Machine Learning for Agriculture

Artificial Intelligence (AI) Research is around since 50 or a 100 years. While tracing its roots is cumbersome, understanding its trajectory can help us to adjust our expectations and find real use cases that are robust enough to be deployed for production and are accepted by consumers.

AI has seen several periods of hype and bust, where startups eventually deployed technologies like expert systems that were nothing but hard coded decision trees. Soon after basic use cases were demonstrated, it became evident that these system could not adapt to new context, so these startups eventually disappeared, funding was drained and the field became more dormant.

While there was several of these cycles, new technologies surfaced every time and the learning was not in vain. Also, supplementing technologies became available more readily and cheaply which supported previous research.

The invention of neural networks may be traced back to the 1950’s. But, their real power became only evident when large datasets were made available in the last 10 to 20 years. Since neural networks need to be trained with these datasets, feeding them more knowledge usually helps.

Use Cases for Image Recognition

As of now, we have all the tools available to tell a computer to distinguish a rock from a tennis ball, by feeding it numerous images of each and telling it the label of each image seen. The only bottle neck may arise when we are trying to understand what an unseen image would be categorized as. Also, having small numbers of images and trying to distinguish let’s say a unhealthy cucumber plant from healthy one can be tricky at first, but becomes more reliable at a high rate of seen images. However, classifying an image within a certain time period, with short latency, is still a subject of computer power and system design. Recent research suggests that small numbers of input images may suffice to adequately identify an image.

Use Cases for Predicting Yield

When considering a scenario like predicting yield, it is crucial to capture all relevant input parameters. While the weather is a decisive factor, so is fertilizer input and seed quality. Understanding field performance as a series of experiments can help us to build the right setup for predictions. For instance, ideally we trace 10.000 fields across different regions for the given input parameters as well as the respective yield obtained. While the latter parameter would be the ground truth, it is always subject to the previous input parameters. Mathematically speaking, we are doing nothing but linear regression. As such, predicting unlikely events is also very unlikely within this domain. Of course you may set up a system that alerts for rare conditions, but the odds are: the less likely a certain scenario occurred before, the less likely your prediction is to be accurate.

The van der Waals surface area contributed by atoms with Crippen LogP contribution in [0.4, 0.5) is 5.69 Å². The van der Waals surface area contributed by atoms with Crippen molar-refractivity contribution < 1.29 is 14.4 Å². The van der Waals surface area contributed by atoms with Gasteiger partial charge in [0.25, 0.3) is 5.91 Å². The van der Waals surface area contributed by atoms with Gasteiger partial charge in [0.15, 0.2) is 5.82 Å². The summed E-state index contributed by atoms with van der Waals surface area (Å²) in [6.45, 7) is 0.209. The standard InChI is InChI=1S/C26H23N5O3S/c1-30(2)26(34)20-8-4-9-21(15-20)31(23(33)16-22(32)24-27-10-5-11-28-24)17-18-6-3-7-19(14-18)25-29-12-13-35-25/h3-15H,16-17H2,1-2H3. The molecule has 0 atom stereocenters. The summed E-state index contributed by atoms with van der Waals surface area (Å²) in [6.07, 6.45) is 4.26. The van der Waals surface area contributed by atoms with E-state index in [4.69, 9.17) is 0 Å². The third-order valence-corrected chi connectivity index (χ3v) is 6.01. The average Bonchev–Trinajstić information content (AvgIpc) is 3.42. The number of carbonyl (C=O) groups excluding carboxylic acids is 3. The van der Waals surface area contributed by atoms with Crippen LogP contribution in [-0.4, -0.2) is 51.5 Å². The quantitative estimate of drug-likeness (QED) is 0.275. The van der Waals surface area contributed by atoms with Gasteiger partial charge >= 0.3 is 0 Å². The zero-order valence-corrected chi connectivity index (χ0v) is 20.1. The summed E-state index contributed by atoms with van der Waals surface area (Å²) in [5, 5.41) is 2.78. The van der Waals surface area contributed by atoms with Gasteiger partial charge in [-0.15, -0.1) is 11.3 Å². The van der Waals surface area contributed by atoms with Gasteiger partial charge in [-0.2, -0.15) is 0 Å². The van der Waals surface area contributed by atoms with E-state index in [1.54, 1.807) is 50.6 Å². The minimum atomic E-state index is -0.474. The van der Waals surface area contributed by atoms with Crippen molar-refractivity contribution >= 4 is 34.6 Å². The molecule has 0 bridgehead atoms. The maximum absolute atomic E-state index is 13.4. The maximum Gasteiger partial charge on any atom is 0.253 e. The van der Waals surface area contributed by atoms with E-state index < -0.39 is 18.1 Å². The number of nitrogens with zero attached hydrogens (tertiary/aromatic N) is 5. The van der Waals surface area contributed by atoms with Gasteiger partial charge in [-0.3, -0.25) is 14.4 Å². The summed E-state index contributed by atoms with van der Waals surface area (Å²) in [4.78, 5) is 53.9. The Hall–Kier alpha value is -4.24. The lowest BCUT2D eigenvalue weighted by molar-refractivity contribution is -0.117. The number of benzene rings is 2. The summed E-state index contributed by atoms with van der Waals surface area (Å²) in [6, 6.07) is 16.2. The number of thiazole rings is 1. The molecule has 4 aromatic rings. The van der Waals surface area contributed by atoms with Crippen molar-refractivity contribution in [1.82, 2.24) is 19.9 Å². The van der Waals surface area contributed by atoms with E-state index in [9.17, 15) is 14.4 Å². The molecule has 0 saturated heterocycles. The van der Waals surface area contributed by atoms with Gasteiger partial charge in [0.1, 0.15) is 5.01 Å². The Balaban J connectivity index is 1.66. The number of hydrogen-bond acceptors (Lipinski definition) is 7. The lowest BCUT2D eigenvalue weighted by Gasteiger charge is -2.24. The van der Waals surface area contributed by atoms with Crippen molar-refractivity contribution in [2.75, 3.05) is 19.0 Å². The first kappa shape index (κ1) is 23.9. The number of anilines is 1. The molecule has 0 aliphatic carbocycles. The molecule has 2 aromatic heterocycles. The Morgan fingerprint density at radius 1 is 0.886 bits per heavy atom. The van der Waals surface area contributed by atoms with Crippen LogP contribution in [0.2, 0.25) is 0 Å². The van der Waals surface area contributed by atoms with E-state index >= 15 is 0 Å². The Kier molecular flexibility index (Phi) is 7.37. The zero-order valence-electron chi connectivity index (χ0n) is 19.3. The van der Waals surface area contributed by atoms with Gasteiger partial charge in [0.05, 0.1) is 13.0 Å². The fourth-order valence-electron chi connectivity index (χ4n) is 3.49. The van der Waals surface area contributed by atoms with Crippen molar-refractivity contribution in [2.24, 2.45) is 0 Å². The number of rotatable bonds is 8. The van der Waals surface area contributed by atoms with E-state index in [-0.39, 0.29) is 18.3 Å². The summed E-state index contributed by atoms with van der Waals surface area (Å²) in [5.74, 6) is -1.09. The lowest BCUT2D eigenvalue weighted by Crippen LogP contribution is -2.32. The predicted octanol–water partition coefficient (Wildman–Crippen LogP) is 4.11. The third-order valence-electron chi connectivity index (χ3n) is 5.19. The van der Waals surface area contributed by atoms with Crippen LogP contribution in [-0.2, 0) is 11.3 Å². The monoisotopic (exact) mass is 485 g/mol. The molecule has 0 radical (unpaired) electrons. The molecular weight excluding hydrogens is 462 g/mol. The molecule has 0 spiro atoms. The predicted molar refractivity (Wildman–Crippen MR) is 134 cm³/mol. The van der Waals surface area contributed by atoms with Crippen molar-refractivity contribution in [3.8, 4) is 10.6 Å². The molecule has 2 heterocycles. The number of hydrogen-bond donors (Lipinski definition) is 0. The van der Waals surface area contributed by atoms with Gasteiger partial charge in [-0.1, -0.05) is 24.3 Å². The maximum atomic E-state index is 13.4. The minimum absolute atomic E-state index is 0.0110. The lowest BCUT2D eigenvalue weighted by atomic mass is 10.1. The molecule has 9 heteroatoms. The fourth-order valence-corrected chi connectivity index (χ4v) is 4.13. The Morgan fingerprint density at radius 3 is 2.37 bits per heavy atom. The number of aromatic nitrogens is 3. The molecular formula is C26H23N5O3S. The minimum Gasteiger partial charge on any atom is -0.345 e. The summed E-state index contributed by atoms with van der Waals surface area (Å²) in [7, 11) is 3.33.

Adjusting Expectations

While recent AI research has led to the conclusion that software can finally learn new knowledge., we are still a bit away from universal artificial intelligence, a type of intelligence that could solve any previously unseen problem and where new domains could be captured. Yet, there is research about this on its way. Also, we moved on from hiding AI tools in the basement, far away from customers.

It is all about finding the right use-cases and supplementing them with some human support. As Moravec, an AI researcher, put it, things that are hard for a human, are easy for a robot. The same is true, the other way around. As far as the particular field of Agriculture is concerned, I would propose to maintain a wider industry view at first and identify robust use cases elsewhere. Then, transfer them to ag-tech, instead of narrowing the view down too early. Edge innovation on AI happens, where most data is publicly available.

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